Still, military women express frustration over remaining restrictions and career limitations based on their gender. And feminists are challenging the notion that women ought not to be in combat roles, since the ''new battlefield'' in any major conflict will know no front lines and many women will be in the thick of it in any case.
Within the military establishment, there is growing acceptance of the contribution made by the 190,000 women in uniform.
Introducing the panel of servicewomen at last week's congressional hearing, Air Force Lt. Gen. Edgar A. Chavarrie said: ''The services are justifiably proud of these officers. Women are a vital element within our all-volunteer force.'' And there was no doubting the enthusiasm or commitment of the women who testified.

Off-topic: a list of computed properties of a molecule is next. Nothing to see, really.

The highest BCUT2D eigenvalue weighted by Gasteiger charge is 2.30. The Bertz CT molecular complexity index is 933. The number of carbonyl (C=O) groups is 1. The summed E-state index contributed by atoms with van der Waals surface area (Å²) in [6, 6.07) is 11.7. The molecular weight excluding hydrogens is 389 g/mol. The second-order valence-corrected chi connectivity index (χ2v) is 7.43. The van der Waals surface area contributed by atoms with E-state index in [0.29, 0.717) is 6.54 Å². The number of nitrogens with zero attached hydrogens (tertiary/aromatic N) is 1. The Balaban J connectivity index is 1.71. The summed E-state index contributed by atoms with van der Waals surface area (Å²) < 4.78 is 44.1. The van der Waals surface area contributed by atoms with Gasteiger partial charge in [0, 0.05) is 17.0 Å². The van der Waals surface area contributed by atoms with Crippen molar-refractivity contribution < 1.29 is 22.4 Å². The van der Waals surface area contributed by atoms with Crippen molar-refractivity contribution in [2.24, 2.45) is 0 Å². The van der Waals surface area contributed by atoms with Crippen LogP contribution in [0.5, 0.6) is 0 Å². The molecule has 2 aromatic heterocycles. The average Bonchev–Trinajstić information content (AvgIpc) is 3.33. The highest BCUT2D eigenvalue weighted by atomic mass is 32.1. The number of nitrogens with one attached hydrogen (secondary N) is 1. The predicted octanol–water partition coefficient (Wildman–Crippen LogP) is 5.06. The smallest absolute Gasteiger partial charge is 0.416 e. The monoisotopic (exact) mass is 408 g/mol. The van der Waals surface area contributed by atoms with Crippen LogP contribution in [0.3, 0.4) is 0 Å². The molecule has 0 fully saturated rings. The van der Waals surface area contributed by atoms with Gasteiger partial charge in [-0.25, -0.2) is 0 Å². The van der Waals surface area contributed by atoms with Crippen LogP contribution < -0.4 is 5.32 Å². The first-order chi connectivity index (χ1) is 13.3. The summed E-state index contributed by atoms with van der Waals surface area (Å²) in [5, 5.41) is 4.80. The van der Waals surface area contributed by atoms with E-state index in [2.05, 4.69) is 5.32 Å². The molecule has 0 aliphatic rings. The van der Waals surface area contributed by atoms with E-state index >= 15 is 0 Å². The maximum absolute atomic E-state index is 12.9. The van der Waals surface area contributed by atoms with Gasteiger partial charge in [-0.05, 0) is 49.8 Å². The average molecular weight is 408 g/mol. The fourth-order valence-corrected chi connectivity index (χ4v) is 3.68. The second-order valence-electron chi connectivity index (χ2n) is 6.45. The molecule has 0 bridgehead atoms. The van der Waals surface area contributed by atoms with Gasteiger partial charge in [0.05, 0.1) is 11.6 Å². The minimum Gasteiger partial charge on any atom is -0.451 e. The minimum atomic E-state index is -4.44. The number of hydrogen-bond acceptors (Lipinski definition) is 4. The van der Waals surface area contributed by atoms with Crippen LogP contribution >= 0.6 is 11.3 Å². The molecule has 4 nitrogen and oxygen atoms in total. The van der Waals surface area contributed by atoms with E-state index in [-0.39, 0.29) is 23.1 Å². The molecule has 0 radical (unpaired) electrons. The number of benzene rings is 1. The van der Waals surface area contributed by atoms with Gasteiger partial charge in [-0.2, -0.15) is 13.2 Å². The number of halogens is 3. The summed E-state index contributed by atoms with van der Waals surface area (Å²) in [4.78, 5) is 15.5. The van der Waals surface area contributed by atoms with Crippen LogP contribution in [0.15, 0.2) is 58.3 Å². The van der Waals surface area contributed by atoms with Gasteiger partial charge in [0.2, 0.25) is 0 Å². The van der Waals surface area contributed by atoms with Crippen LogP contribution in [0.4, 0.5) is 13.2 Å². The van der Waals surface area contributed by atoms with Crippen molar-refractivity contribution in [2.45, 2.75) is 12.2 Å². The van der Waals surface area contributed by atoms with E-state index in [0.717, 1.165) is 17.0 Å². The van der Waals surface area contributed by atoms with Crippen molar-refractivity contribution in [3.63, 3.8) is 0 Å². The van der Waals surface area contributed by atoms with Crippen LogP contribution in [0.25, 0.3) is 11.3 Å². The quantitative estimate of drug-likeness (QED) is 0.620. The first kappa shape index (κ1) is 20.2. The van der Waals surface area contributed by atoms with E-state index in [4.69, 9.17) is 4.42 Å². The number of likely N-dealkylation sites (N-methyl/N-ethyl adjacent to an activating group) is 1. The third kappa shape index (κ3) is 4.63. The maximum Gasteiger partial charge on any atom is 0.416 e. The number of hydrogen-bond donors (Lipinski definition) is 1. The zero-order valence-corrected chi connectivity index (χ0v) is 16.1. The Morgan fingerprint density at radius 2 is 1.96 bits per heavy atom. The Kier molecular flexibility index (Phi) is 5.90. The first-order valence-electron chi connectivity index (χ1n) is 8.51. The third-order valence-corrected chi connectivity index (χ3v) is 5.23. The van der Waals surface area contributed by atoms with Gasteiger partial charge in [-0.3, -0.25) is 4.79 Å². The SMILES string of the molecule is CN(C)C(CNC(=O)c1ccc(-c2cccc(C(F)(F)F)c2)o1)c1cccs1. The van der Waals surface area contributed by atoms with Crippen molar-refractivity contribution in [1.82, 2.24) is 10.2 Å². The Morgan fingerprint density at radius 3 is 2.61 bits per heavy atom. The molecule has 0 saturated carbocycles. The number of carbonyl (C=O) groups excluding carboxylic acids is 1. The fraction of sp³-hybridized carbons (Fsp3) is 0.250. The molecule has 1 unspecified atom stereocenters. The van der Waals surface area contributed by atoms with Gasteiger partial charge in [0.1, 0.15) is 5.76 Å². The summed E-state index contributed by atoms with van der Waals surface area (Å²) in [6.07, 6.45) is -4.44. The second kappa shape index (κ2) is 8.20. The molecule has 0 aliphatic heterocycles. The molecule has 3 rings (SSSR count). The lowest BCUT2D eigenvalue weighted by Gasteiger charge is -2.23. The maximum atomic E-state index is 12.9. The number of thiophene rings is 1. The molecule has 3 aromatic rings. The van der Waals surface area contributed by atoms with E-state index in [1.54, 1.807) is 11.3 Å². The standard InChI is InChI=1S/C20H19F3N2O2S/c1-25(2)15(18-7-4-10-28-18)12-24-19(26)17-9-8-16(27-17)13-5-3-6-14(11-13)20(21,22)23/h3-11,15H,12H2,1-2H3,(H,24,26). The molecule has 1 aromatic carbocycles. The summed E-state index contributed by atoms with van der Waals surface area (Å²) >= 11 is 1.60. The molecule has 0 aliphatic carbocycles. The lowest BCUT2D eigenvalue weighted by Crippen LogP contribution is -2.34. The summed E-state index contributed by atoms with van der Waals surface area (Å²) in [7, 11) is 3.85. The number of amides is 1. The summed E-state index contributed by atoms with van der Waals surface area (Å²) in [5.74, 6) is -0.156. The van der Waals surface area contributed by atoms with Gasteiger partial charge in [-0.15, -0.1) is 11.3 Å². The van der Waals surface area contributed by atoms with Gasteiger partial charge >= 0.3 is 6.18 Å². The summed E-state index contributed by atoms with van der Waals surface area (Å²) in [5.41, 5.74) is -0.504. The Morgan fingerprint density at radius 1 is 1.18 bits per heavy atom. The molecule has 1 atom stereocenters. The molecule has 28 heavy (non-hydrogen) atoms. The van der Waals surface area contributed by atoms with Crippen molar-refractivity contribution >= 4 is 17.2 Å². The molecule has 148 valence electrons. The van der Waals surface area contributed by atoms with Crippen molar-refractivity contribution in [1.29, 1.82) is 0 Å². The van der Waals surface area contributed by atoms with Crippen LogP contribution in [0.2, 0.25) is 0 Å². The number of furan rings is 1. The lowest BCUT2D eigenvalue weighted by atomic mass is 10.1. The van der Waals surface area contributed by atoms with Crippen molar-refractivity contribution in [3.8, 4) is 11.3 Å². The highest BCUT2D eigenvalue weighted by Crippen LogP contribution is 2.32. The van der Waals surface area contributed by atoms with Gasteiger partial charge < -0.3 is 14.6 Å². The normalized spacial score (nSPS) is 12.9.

''We are here to stay and we are dedicated,'' said Lt. (jg) Susan K. Donner, who graduated from the US Coast Guard Academy three years ago and now commands a crew of 13 men aboard the Coast Guard cutter Cape Henlopen.
''Generally, I think the attitudes among men in the Coast Guard are positive toward women,'' said Lieutenant Donner, whose task is to chase drug smugglers and perform search-and-rescue operations out of Woods Hole, Mass. ''They see that we can do the job in a professional manner.''
The Coast Guard, which reports to the US Department of Transportation rather than the Defense Department, in recent years has opened all jobs to women, including command at sea. In wartime, however, the Coast Guard would come under the US Navy, and current rules prohibiting women from serving on combat vessels would apply.